There are many ways to get around Rochester that don’t use gasoline. But the public is unlikely to use them—walking, bicycling, public transportation, hybrid electric, fuel cell, compressed natural gas, propane—until the price of gasoline goes up. Our infrastructure encourages the use of the gasoline fueled vehicle because there are streets everywhere that accommodate cars far better than bicyclists, slower moving electric vehicles, and even walking.
In fact using our gas guzzlers to get from here to there seems so convenient that we are oblivious of the number of deaths on our streets each year and what they are doing to our environment. Besides the myriad of reasons most jump into their car to go from here to there, there stands out the most compelling reason, for when it changes it drastically limits use of the automobile, the price of gasoline. People don’t drive as much when the gasoline prices go up.
What if the gasoline price was $10 a gallon and not $2 and some change? Seem preposterous? Not so much. Actually, our gasoline costs are absurdly low.
Subsidies and many more factors keep our gasoline, thus our current transportation system, on an unsustainable path. How long can we ignore the true costs of gasoline? What will happen if that price changes dramatically? Got a backup plan?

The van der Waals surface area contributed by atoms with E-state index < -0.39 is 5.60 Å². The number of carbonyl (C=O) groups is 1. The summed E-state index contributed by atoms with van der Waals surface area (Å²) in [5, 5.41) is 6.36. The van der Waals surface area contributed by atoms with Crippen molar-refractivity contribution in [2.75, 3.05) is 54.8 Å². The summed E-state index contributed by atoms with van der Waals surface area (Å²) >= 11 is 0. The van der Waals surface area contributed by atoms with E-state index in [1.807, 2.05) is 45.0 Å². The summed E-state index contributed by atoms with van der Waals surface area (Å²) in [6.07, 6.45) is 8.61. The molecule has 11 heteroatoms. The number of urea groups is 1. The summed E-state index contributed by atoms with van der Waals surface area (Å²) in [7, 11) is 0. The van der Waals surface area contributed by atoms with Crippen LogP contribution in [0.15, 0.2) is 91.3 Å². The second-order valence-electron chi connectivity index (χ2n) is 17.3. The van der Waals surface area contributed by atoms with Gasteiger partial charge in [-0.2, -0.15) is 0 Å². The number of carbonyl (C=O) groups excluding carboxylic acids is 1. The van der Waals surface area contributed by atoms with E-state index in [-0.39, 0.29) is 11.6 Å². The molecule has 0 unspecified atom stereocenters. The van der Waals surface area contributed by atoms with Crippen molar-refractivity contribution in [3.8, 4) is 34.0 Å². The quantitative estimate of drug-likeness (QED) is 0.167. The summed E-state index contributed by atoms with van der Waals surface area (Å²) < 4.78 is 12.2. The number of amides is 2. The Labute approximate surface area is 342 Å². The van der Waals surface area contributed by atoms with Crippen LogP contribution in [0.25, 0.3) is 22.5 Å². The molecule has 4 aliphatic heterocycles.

Don’t believe me? Check out the true cost of gasoline from an expert: The Breakdown: What Is The True Cost Of Gas? | The Nation "Each summer, drivers across the nation seem to suffer a collective anxiety attack about the rising cost of gas. Now imagine that the cost you pay at the pump reflected not only the cost of gas without all of the government tax breaks and subsidies to the oil industry, but also the environmental costs of drilling for oil, and the political costs, and the health costs of all that oil. With these factors in place, what would be the real price of gas? The Nation's Washington, DC Editor Christopher Hayes and energy expert and author Terry Tamminen try to answer this question on this week's edition of The Breakdown. " The Nation